If you’re just starting out, an affordable and fairly basic camera is more than enough. But when you start getting more serious, you might find you need special functionality that a higher-end model offers, such as good low-light functionality, higher continuous shooting speed, or better autofocus.
The best camera for shooting on the streets is the one you have in your hand - whether that’s an iPhone or an expensive DSLR. Remember, street photography relies on chance, so what matters is that you’re there with a camera you know how to use to capture the moment.
Best lens for street photography
We’ve asked our favourite street photographers about their favourite lenses. Their advice was to focus on a couple of key components, namely focal length and aperture.
Focal length: anything from a 35mm lens to a 40 or 50mm is going to be your sweet spot. A 35mm is used for close-up shots, within a few metres of your subject. This size allows you to capture just enough of everything, including your subject, and enough action in the background to support your image’s story.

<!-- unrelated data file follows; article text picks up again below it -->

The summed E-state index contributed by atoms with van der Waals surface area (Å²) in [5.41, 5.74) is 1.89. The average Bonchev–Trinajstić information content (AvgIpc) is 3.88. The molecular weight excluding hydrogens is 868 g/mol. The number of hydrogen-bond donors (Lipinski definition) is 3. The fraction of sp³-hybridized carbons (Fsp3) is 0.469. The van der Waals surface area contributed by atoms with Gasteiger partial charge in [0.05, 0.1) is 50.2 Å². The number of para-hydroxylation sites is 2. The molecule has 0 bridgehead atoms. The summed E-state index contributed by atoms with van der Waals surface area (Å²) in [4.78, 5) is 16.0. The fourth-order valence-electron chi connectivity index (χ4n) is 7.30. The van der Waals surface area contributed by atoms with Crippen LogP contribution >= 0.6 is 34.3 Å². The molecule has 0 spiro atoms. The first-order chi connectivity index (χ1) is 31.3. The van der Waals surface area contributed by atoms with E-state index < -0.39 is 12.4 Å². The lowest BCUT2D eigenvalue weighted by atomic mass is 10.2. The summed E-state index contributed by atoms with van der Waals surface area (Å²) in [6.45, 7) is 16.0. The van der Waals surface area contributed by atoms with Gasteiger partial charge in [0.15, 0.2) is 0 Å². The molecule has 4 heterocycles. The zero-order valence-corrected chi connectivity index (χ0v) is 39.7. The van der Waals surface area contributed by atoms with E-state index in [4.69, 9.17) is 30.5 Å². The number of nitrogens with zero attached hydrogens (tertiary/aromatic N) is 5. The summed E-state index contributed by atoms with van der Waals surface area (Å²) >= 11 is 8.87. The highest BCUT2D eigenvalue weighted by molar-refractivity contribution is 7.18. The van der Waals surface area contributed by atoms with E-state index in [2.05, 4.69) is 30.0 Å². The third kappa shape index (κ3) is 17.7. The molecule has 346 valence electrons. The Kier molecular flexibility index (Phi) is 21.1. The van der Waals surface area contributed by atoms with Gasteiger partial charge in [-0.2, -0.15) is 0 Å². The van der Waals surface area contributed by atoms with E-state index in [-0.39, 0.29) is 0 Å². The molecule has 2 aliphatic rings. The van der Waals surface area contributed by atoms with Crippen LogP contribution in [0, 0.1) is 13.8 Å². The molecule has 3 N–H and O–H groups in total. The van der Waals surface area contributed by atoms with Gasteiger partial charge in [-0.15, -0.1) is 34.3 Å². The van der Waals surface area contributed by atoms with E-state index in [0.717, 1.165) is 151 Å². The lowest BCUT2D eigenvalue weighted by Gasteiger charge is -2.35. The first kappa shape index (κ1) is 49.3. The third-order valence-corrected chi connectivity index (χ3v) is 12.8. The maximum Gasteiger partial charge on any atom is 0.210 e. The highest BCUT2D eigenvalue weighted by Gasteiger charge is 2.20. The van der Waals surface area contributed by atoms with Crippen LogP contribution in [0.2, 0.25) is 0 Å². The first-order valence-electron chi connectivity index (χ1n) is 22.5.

However, the 50 mm lens (aka the ‘nifty fifty’) is great for almost any street situation and allows you to step back a bit further from the subject and capture the full-frame. The standard 18-55mm kit lens is also a great choice: it’s affordable, versatile, and lightweight.
Try to avoid anything larger than 50 mm as it complicates the post-processing of the image.
Fixed or variable aperture: You’ll also want to decide whether you want a fixed vs variable aperture lens. A fixed aperture is constantly adjusting to the scene you expose it to and works independently of the focal length. These are generally more expensive and heavier due to all the extra mechanics. The variable aperture changes based on your focal length and is usually lightweight and less expensive than the fixed.
Here are a few lenses our photographers suggest:
Canon EF 50mm f/1.8 STM
One of the first lenses that many new Canon photographers purchase also happens to be one of the best for street photography. The Canon EF 50mm f/1.8 STM lens is lightweight, has night shooting capabilities, and has a Step Motor which creates quick and stealthy images.
Sony FE 4/24-70 ZEISS (Fixed Aperture)